Archives collections include the histories of Clay County churches organized into Subject Files. For many of the churches you can find lists of the early ministers, deacons and members.
Only a few antebellum churches are known to have existed. A Catholic church in Middleburg is the first known building to be erected in 1847. This was apparently a short-lived institution, and was, perhaps, more of a mission. Despite several Spanish surnames in the area, the Diocese in St. Augustine confirms there wasn’t much of an early Catholic presence. The Plantation Church in Orange Park sat on the McIntosh Plantation and a photo survives. It was, presumably, antebellum and served the slave population there. Apparently Benedict demolished it with the advent of the establishment of Orange Park.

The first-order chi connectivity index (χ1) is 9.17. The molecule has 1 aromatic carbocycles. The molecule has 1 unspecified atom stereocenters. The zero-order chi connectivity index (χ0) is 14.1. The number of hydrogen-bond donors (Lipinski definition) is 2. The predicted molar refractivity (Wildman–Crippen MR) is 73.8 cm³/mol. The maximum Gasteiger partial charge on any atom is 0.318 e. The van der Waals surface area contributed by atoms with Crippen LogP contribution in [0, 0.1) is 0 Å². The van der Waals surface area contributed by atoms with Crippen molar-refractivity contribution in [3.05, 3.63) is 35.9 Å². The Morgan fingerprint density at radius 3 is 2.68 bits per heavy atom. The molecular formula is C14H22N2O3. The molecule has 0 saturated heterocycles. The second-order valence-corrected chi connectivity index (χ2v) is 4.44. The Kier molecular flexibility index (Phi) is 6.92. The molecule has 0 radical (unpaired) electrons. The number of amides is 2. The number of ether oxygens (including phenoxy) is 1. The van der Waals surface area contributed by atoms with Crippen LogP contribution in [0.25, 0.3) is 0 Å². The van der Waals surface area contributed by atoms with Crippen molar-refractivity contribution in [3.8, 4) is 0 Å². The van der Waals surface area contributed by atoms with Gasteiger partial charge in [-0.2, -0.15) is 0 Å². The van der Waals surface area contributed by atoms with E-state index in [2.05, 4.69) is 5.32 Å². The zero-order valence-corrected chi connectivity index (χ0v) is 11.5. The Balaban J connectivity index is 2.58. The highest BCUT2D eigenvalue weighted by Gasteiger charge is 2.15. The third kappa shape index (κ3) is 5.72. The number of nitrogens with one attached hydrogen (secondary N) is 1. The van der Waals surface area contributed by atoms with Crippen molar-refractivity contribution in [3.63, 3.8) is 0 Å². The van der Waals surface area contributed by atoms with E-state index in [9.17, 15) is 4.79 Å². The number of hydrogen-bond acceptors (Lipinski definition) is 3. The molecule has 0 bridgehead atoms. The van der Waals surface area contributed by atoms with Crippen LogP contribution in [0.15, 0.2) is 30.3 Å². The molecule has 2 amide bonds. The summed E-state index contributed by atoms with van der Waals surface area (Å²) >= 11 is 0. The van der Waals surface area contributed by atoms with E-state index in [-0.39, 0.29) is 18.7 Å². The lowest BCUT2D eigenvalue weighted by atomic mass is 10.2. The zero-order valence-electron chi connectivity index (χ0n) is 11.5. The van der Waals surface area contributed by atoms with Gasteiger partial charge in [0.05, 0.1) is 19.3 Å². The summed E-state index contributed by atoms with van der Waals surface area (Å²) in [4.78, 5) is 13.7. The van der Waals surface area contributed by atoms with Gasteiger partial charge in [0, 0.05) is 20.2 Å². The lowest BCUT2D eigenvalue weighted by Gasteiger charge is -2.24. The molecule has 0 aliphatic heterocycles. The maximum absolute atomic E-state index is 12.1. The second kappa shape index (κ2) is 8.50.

Middleburg Methodist is the oldest church building to survive. The next oldest surviving congregation is Beulah Baptist Church. It, like so many Clay County churches, made use of one of the county’s first one-room schoolhouses. These were little more than shacks, painted with creosote. Screen doors kept the flies out, or, more often, kept them in. Hickory Grove, still thriving, was the last church to be established before the Civil War.
St. Margaret’s, at Hibernia, was built after the Civil War by the Fleming Family and remains one of the oldest wooden churches in Florida.
This is the earliest known photo of a Clay County church — Plantation Church at Laurel Grove.